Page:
Protecting Trees: Beyond CUPS and IPCs

Ernie NeffHLB Management

trees
Protective nets minimize potential hail damage and sunburn to fruit.

Many Florida citrus growers have been using individual protective covers (IPCs) for several years primarily to protect trees from HLB-spreading Asian citrus psyllids (ACP). Smaller but increasing numbers of growers are utilizing the more expensive citrus under protective screen (CUPS) system to protect trees from ACP and HLB.

Recently, Fernando Alferez informed growers in a virtual presentation about some other tree protection systems being used around the world. Alferez is a University of Florida Institute of Food and Agricultural Sciences (UF/IFAS) citrus horticulturist at the Southwest Florida Research and Education Center.

Screening over multiple trees is being used in Valencia, Spain, to exclude bees in an effort to avoid cross-pollination and seeds in fruit, Alferez said. Shading is used over many contiguous acres of trees in Spain and Morocco to avoid sunburn. Thermic mesh bags are protecting trees from freezing temperatures in California and Spain; Alferez said they might be useful in North Florida and South Georgia citrus plantings.

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Alferez also discussed the IPCs and CUPS most familiar to Florida growers. In an experiment he has been conducting for three years, trees under IPCs are still negative for HLB. Those trees have also experienced improved growth, he said. Learn more about Alferez’s IPC findings.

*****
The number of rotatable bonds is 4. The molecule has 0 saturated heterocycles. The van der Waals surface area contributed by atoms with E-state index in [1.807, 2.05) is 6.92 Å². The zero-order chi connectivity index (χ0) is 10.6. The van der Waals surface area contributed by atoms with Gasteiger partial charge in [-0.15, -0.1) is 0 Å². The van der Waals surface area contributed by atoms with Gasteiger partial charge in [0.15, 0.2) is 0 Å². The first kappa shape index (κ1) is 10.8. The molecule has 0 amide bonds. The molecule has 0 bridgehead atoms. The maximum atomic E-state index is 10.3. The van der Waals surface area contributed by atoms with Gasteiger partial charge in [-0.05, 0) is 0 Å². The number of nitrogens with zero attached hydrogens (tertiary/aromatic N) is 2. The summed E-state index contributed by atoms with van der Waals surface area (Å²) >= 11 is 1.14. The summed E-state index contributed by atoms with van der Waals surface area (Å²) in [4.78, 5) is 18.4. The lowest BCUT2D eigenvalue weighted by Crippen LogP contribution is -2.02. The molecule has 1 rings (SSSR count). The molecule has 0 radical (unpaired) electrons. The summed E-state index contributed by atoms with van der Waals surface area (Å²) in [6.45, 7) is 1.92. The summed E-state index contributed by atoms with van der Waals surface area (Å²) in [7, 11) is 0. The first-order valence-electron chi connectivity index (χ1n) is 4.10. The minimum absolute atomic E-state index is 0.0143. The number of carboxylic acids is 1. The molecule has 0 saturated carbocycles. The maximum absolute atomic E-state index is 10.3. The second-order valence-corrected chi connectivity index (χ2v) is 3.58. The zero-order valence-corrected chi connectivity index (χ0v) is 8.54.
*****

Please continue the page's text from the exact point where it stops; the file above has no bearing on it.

In CUPS, citrus has been planted at high densities of 1,361 Murcott trees per acre and 871 Ray Ruby grapefruit trees per acre, Alferez reported. Murcott and Ray Ruby are UF/IFAS researcher Arnold Schumann’s favored varieties to grow in CUPS; learn more here.

CUPS research Alferez is conducting includes bloom induction through deficit irrigation, fruit set assessment and treatments, and fruit yield and quality assessment. Planned CUPS experiments include trellis-assisted tree training, hand pruning to maximize production, and efforts to improve external fruit color. Alferez referred to those issues he and fellow researchers are working on or plan to research as “some unsolved questions for citrus growing in CUPS.”    

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About the Author
Ernie Neff

Ernie Neff

Senior Correspondent at Large

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